Would those players – and whichever £40m-£50m additions are made in the coming seasons – be willingly moulded into something different? Tottenham have improved, clearly, but their mini renaissance has not produced the kind of tangible achievement which equips a manager with psychological purchase at an elite club.

Pochettino requires dedication and loyalty and he demands devotion from his players. It would be far harder to create that sort of bond at Old Trafford and, as such, the likelihood of his success would greatly diminish.

Youth policy

Pochettino was the right-shaped component dropped into an organisation which was – and continues to be – built with his managerial profile in mind

More troublingly, though, there is an obvious gap between his preference for mining a club's academy – evidenced by his time at Espanyol and Southampton, long before he arrived in north London – and United's ability to produce talent. Their facilities don't seem to attract the blue chip talent from future generations and, as such, Pochettino's theoretical value would be heavily undermined by a club which is not really equipped to amplify his abilities. (It's interesting to note recent widespread reports that United have targeted Spurs' head of coaching and player development John McDermott.)

This is the great mistake which is frequently made in proposing coaching appointments: the texture of a candidate's CV gets overlooked in favour of the superficial layer of impressive results. A manager's ability isn't just the sum of his training ground attributes, but also of his suitability to his surroundings and the extent to which his approach to the game is complemented by his employer's beliefs and objectives.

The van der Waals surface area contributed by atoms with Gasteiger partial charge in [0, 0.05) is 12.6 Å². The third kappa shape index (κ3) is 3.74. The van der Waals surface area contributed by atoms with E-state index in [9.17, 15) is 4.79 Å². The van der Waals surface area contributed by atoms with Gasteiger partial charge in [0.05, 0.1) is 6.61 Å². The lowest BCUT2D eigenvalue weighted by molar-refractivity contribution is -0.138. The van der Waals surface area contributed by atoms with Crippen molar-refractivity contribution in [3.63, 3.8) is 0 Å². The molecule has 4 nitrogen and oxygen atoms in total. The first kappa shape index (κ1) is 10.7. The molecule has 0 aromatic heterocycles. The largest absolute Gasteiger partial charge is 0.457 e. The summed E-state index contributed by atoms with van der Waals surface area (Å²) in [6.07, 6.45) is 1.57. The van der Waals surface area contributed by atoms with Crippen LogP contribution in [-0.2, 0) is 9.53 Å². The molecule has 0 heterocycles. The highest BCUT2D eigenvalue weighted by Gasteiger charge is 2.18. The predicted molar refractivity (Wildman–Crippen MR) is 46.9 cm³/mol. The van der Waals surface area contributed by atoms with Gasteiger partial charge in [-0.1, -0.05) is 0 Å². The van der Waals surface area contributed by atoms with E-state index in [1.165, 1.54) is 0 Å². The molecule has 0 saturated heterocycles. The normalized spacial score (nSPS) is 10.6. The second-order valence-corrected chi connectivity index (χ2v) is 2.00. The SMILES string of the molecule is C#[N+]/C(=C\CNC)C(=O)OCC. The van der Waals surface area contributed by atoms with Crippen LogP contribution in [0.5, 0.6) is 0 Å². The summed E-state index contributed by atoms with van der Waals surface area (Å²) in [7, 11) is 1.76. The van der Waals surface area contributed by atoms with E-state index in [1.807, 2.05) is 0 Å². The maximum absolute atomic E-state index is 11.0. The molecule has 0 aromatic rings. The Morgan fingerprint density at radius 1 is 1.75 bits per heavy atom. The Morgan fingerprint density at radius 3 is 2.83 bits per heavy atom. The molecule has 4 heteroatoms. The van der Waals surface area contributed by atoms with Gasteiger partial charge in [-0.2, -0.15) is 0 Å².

Pochettino

Pochettino's success at Southampton was in similar circumstances to Spurs

Tottenham are as valuable to Pochettino as he is to them. He was the right-shaped component dropped into an organisation which was – and continues to be – built with his managerial profile in mind. They are football's star-crossed lovers: the perfect union at the perfect time. In contrast, Manchester United would benefit from an entirely different marriage. They need a star-wrangler, a vibrant personality; someone whose ego can flow into the post-Ferguson fractures, who possesses a squad-taming gravitas and also the compulsion to play along in the big soap opera. 

Pochettino possesses none of those qualities – he isn't that person. He belongs in a tracksuit on a training pitch, building careers rather than maintaining them. He is the sort of manager who specialises in steady, evolutionary change and who needs both the support of a logical atmosphere and the latitude of a club who exist outside the game's rarefied air.

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Worth noting that John McDermott has apparently turned down United for much the same reasons you suggest Pochettino might. Great new facilities, a manager and club culture that prioritizes youth development, and a feeling that he just fits his surroundings.